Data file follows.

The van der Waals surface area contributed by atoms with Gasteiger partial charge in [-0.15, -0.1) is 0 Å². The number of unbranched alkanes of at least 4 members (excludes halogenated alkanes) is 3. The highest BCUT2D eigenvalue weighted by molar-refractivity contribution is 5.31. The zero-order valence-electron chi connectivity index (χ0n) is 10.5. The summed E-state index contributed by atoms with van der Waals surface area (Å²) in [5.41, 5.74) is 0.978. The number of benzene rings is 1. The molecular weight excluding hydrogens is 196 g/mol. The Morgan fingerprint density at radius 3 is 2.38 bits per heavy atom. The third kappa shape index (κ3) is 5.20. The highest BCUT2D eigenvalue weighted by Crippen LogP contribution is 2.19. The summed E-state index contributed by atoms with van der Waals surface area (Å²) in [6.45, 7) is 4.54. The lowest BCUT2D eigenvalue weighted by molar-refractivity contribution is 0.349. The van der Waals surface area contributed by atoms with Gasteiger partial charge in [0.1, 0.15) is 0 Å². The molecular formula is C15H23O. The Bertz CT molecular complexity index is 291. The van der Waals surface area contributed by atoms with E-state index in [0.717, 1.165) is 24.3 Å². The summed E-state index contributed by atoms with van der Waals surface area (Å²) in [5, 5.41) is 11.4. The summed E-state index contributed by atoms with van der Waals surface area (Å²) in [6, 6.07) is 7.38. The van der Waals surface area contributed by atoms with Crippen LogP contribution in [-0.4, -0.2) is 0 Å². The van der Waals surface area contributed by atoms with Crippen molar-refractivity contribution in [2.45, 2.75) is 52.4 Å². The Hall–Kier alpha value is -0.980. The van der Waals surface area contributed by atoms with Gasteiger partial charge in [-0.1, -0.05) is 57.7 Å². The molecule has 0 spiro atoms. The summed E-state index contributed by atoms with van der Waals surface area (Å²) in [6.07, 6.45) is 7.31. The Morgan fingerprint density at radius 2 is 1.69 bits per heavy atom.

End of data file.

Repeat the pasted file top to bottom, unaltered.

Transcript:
The van der Waals surface area contributed by atoms with Gasteiger partial charge in [-0.15, -0.1) is 0 Å². The number of unbranched alkanes of at least 4 members (excludes halogenated alkanes) is 3. The highest BCUT2D eigenvalue weighted by molar-refractivity contribution is 5.31. The zero-order valence-electron chi connectivity index (χ0n) is 10.5. The summed E-state index contributed by atoms with van der Waals surface area (Å²) in [5.41, 5.74) is 0.978. The number of benzene rings is 1. The molecular weight excluding hydrogens is 196 g/mol. The Morgan fingerprint density at radius 3 is 2.38 bits per heavy atom. The third kappa shape index (κ3) is 5.20. The highest BCUT2D eigenvalue weighted by Crippen LogP contribution is 2.19. The summed E-state index contributed by atoms with van der Waals surface area (Å²) in [6.45, 7) is 4.54. The lowest BCUT2D eigenvalue weighted by molar-refractivity contribution is 0.349. The van der Waals surface area contributed by atoms with Gasteiger partial charge in [0.1, 0.15) is 0 Å². The molecular formula is C15H23O. The Bertz CT molecular complexity index is 291. The van der Waals surface area contributed by atoms with E-state index in [0.717, 1.165) is 24.3 Å². The summed E-state index contributed by atoms with van der Waals surface area (Å²) in [5, 5.41) is 11.4. The summed E-state index contributed by atoms with van der Waals surface area (Å²) in [6, 6.07) is 7.38. The van der Waals surface area contributed by atoms with Crippen LogP contribution in [-0.4, -0.2) is 0 Å². The van der Waals surface area contributed by atoms with Crippen molar-refractivity contribution in [2.45, 2.75) is 52.4 Å². The Hall–Kier alpha value is -0.980. The van der Waals surface area contributed by atoms with Gasteiger partial charge in [-0.1, -0.05) is 57.7 Å². The molecule has 0 spiro atoms. The summed E-state index contributed by atoms with van der Waals surface area (Å²) in [6.07, 6.45) is 7.31. The Morgan fingerprint density at radius 2 is 1.69 bits per heavy atom.